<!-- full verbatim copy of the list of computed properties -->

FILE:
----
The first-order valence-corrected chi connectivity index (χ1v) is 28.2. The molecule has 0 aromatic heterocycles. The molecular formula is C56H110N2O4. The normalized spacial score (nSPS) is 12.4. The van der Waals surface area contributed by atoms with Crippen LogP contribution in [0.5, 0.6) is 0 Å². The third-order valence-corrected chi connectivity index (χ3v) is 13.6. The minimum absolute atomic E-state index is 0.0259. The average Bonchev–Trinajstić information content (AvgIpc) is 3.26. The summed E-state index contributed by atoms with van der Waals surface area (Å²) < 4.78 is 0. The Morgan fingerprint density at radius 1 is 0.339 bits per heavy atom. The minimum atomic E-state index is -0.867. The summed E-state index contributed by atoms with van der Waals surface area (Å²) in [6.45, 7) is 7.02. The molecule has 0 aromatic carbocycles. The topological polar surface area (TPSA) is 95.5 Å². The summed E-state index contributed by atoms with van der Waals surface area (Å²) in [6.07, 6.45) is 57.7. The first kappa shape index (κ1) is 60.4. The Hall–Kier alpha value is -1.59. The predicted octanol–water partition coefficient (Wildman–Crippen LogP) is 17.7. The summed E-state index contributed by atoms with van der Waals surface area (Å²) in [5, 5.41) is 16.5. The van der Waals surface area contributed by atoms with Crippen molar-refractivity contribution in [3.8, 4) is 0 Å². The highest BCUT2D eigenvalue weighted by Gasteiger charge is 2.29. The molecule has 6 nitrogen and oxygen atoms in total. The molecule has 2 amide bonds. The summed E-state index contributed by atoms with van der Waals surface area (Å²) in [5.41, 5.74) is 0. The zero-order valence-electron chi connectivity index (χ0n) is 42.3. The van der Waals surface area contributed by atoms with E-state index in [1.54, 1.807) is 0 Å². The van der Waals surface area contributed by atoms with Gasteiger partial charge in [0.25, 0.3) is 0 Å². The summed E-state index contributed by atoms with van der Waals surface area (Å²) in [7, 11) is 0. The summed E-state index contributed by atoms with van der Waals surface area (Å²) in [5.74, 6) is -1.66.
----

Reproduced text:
The first-order valence-corrected chi connectivity index (χ1v) is 28.2. The molecule has 0 aromatic heterocycles. The molecular formula is C56H110N2O4. The normalized spacial score (nSPS) is 12.4. The van der Waals surface area contributed by atoms with Crippen LogP contribution in [0.5, 0.6) is 0 Å². The third-order valence-corrected chi connectivity index (χ3v) is 13.6. The minimum absolute atomic E-state index is 0.0259. The average Bonchev–Trinajstić information content (AvgIpc) is 3.26. The summed E-state index contributed by atoms with van der Waals surface area (Å²) < 4.78 is 0. The Morgan fingerprint density at radius 1 is 0.339 bits per heavy atom. The minimum atomic E-state index is -0.867. The summed E-state index contributed by atoms with van der Waals surface area (Å²) in [6.45, 7) is 7.02. The molecule has 0 aromatic carbocycles. The topological polar surface area (TPSA) is 95.5 Å². The summed E-state index contributed by atoms with van der Waals surface area (Å²) in [6.07, 6.45) is 57.7. The first kappa shape index (κ1) is 60.4. The Hall–Kier alpha value is -1.59. The predicted octanol–water partition coefficient (Wildman–Crippen LogP) is 17.7. The summed E-state index contributed by atoms with van der Waals surface area (Å²) in [5, 5.41) is 16.5. The van der Waals surface area contributed by atoms with Crippen molar-refractivity contribution in [3.8, 4) is 0 Å². The highest BCUT2D eigenvalue weighted by Gasteiger charge is 2.29. The molecule has 6 nitrogen and oxygen atoms in total. The molecule has 2 amide bonds. The summed E-state index contributed by atoms with van der Waals surface area (Å²) in [5.41, 5.74) is 0. The zero-order valence-electron chi connectivity index (χ0n) is 42.3. The van der Waals surface area contributed by atoms with E-state index in [1.54, 1.807) is 0 Å². The van der Waals surface area contributed by atoms with Gasteiger partial charge in [0.25, 0.3) is 0 Å². The summed E-state index contributed by atoms with van der Waals surface area (Å²) in [7, 11) is 0. The summed E-state index contributed by atoms with van der Waals surface area (Å²) in [5.74, 6) is -1.66.